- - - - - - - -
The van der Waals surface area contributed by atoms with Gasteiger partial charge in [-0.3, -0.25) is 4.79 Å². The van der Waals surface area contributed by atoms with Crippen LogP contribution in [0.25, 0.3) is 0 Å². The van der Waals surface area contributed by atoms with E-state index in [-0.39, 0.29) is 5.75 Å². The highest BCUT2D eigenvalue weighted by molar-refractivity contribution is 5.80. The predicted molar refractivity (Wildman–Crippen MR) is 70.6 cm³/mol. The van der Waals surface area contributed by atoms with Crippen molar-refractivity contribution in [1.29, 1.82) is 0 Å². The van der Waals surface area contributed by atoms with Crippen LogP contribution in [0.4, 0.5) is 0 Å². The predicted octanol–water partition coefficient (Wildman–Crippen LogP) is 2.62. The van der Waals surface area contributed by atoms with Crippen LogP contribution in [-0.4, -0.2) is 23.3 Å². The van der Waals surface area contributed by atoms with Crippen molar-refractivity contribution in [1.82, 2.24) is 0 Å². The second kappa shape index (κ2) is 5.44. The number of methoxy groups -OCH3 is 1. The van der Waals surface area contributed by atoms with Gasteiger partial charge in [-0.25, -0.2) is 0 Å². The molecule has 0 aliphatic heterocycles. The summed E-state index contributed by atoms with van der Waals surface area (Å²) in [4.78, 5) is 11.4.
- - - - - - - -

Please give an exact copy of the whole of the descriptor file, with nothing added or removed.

The van der Waals surface area contributed by atoms with Gasteiger partial charge in [-0.3, -0.25) is 4.79 Å². The van der Waals surface area contributed by atoms with Crippen LogP contribution in [0.25, 0.3) is 0 Å². The van der Waals surface area contributed by atoms with E-state index in [-0.39, 0.29) is 5.75 Å². The highest BCUT2D eigenvalue weighted by molar-refractivity contribution is 5.80. The predicted molar refractivity (Wildman–Crippen MR) is 70.6 cm³/mol. The van der Waals surface area contributed by atoms with Crippen molar-refractivity contribution in [1.29, 1.82) is 0 Å². The van der Waals surface area contributed by atoms with Crippen LogP contribution in [0.4, 0.5) is 0 Å². The predicted octanol–water partition coefficient (Wildman–Crippen LogP) is 2.62. The van der Waals surface area contributed by atoms with Crippen LogP contribution in [-0.4, -0.2) is 23.3 Å². The van der Waals surface area contributed by atoms with Crippen molar-refractivity contribution in [1.82, 2.24) is 0 Å². The second kappa shape index (κ2) is 5.44. The number of methoxy groups -OCH3 is 1. The van der Waals surface area contributed by atoms with Gasteiger partial charge in [-0.25, -0.2) is 0 Å². The molecule has 0 aliphatic heterocycles. The summed E-state index contributed by atoms with van der Waals surface area (Å²) in [4.78, 5) is 11.4.